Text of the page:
The new plan was announced barely a year after Congress rejected the previous administration's ergonomics rule. That rule was denounced broadly as being excessively burdensome and complicated. For more information visit OSHA's website at

OSHA's Plan
  • Industry- and task-specific guidelines
  • Enforcement
  • Outreach and assistance
  • Research

Frequently Asked Questions

What is an "ergonomic injury"?
Ergonomic injuries often are described by the term "musculoskeletal disorders" or "MSDs." This refers to injuries and illnesses that affect the musculoskeletal system; there is no single diagnosis for MSDs.

Input from recent ergonomics forums demonstrated the wide variety of opinions on how OSHA should define an ergonomic injury and that the definition depends on the context. As OSHA develops guidance material for specific industries, the agency may narrow the definition as appropriate to address the specific workplace hazards covered. OSHA will work closely with stakeholders to develop definitions for MSDs as part of its overall effort to develop guidance materials.

Are all MSDs work-related?
No. MSDs can and do develop outside the workplace. Determining whether any particular MSD is workrelated may require taking a careful history of the patient and the illness, conducting a thorough medical examination, and characterizing factors on and off the job that may have caused or contributed to the MSD.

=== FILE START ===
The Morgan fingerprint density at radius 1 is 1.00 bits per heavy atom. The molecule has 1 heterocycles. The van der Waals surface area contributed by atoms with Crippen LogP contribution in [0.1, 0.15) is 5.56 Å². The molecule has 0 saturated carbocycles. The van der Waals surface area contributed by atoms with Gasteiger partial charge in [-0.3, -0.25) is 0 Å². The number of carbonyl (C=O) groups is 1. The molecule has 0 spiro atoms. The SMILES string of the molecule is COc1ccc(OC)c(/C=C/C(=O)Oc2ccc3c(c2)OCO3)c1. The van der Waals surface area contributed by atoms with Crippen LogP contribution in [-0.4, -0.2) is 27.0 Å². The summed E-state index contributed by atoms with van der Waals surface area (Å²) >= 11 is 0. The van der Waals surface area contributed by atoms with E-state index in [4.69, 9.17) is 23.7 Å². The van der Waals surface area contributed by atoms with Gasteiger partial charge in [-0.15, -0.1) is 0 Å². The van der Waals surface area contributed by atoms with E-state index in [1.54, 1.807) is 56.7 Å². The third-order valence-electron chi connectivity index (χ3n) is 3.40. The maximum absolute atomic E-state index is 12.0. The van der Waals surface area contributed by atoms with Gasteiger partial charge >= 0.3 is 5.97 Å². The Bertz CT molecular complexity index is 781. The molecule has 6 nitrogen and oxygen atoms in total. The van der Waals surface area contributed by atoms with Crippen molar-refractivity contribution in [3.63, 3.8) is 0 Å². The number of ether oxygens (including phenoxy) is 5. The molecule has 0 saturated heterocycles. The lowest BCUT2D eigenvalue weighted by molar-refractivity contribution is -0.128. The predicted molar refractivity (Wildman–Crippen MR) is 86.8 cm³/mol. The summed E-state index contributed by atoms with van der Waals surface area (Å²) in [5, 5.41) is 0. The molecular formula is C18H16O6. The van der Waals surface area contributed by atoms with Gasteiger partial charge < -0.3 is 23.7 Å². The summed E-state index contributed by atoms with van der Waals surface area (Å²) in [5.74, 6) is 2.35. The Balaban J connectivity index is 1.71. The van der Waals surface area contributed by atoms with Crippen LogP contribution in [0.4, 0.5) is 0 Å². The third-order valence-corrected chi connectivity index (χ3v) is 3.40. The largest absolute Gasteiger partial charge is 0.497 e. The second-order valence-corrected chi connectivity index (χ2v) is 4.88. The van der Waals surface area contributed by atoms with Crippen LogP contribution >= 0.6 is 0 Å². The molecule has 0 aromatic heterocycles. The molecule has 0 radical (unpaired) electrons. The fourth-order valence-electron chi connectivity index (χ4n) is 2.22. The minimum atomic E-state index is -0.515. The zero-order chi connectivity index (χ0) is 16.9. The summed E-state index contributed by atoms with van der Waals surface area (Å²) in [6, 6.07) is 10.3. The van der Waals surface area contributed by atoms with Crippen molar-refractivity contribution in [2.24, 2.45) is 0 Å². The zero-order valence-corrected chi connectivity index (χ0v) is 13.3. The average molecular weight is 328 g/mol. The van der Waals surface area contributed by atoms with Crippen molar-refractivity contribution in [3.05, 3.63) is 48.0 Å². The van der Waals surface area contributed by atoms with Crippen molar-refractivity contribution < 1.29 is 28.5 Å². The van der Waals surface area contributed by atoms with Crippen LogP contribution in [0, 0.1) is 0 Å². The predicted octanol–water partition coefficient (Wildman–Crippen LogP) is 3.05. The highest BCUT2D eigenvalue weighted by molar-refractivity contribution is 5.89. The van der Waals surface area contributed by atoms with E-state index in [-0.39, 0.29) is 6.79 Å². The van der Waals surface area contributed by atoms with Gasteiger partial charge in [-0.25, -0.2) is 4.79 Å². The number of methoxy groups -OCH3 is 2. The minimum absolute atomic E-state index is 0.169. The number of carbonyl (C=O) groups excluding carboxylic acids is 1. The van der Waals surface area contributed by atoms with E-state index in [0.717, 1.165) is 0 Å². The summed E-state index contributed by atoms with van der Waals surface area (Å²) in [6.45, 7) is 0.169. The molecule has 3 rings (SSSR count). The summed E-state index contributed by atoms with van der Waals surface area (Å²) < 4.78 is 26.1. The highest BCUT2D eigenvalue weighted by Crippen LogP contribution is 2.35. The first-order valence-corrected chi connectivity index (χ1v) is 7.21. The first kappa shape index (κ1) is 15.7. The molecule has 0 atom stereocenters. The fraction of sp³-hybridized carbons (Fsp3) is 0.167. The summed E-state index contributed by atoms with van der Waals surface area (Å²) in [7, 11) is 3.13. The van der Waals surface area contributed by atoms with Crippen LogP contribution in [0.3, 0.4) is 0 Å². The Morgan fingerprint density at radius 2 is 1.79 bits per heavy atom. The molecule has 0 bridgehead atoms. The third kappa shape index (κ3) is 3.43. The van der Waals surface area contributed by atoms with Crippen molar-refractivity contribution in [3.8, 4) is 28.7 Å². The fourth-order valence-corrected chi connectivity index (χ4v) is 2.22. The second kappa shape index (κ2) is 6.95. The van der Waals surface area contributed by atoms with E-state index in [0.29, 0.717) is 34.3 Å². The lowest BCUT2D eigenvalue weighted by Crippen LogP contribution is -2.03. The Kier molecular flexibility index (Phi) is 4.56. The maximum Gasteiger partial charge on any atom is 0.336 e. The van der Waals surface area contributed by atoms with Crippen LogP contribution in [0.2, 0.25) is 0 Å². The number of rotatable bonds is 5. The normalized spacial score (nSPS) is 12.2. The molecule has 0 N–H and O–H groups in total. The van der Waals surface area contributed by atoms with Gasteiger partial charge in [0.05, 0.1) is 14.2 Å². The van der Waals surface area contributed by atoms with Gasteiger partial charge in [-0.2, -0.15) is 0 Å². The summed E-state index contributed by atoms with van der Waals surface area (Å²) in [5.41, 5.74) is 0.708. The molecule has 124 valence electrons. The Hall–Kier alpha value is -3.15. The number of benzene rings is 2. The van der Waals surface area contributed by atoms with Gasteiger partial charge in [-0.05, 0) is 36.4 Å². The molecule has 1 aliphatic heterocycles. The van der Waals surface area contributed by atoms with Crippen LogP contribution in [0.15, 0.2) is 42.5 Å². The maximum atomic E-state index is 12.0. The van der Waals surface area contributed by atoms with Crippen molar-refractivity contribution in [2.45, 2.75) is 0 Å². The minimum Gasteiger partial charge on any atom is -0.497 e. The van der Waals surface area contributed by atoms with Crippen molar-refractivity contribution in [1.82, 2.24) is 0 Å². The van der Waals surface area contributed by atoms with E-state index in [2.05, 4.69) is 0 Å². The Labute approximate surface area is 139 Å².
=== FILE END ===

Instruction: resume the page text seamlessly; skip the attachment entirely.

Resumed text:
How do you expect OSHA's guidelines to reduce injuries and illnesses related to MSDs?
Injuries and illnesses related to MSDs have declined consistently during the last 10 years, even without a standard addressing them. Guidelines such as OSHA's Meatpacking Guidelines and voluntary industry efforts have been successful in reducing the injury and illness rates for these disorders. For example, on a national basis, lost-workday rates for carpal tunnel injuries declined 39 percent from 1992 to 1999. Similarly, rates for strains and sprains with days away from work also have declined by 39 percent, and rates for back injuries have dropped 45 percent.

In the meatpacking industry, with industry-specific guidelines and focused OSHA enforcement, rates of carpal tunnel injuries with days away from work have dropped 47 percent from 1992 to 1999. At the same time, rates of strains and sprains with days away from work have gone down 61 percent, and rates for back injuries have decreased by 64 percent. OSHA expects that industry- or task-specific guidelines will reduce injuries and illnesses further.

What is a guideline and how does it differ from a standard?